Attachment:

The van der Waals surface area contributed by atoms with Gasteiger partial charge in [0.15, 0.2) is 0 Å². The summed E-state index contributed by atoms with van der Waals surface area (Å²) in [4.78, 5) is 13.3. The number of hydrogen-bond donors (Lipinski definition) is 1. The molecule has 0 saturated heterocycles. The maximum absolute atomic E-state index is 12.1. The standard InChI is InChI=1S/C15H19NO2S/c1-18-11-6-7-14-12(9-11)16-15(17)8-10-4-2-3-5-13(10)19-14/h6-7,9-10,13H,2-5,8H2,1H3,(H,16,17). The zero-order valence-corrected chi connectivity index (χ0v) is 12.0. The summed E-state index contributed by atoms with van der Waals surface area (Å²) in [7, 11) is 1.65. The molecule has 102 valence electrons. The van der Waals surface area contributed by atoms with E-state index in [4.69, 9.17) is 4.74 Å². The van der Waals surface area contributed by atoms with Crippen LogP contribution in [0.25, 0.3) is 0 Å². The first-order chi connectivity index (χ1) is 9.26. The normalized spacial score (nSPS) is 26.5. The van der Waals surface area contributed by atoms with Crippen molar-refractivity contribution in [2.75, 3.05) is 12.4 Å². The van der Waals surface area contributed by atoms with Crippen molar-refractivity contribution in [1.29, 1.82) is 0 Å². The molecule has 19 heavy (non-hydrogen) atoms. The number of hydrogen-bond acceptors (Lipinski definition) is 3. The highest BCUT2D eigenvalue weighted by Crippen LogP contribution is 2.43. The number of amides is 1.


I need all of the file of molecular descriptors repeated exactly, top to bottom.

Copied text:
The van der Waals surface area contributed by atoms with Gasteiger partial charge in [0.15, 0.2) is 0 Å². The summed E-state index contributed by atoms with van der Waals surface area (Å²) in [4.78, 5) is 13.3. The number of hydrogen-bond donors (Lipinski definition) is 1. The molecule has 0 saturated heterocycles. The maximum absolute atomic E-state index is 12.1. The standard InChI is InChI=1S/C15H19NO2S/c1-18-11-6-7-14-12(9-11)16-15(17)8-10-4-2-3-5-13(10)19-14/h6-7,9-10,13H,2-5,8H2,1H3,(H,16,17). The zero-order valence-corrected chi connectivity index (χ0v) is 12.0. The summed E-state index contributed by atoms with van der Waals surface area (Å²) in [7, 11) is 1.65. The molecule has 102 valence electrons. The van der Waals surface area contributed by atoms with E-state index in [4.69, 9.17) is 4.74 Å². The van der Waals surface area contributed by atoms with Crippen LogP contribution in [0.25, 0.3) is 0 Å². The first-order chi connectivity index (χ1) is 9.26. The normalized spacial score (nSPS) is 26.5. The van der Waals surface area contributed by atoms with Crippen molar-refractivity contribution in [2.75, 3.05) is 12.4 Å². The van der Waals surface area contributed by atoms with Crippen molar-refractivity contribution in [1.29, 1.82) is 0 Å². The molecule has 19 heavy (non-hydrogen) atoms. The number of hydrogen-bond acceptors (Lipinski definition) is 3. The highest BCUT2D eigenvalue weighted by Crippen LogP contribution is 2.43. The number of amides is 1.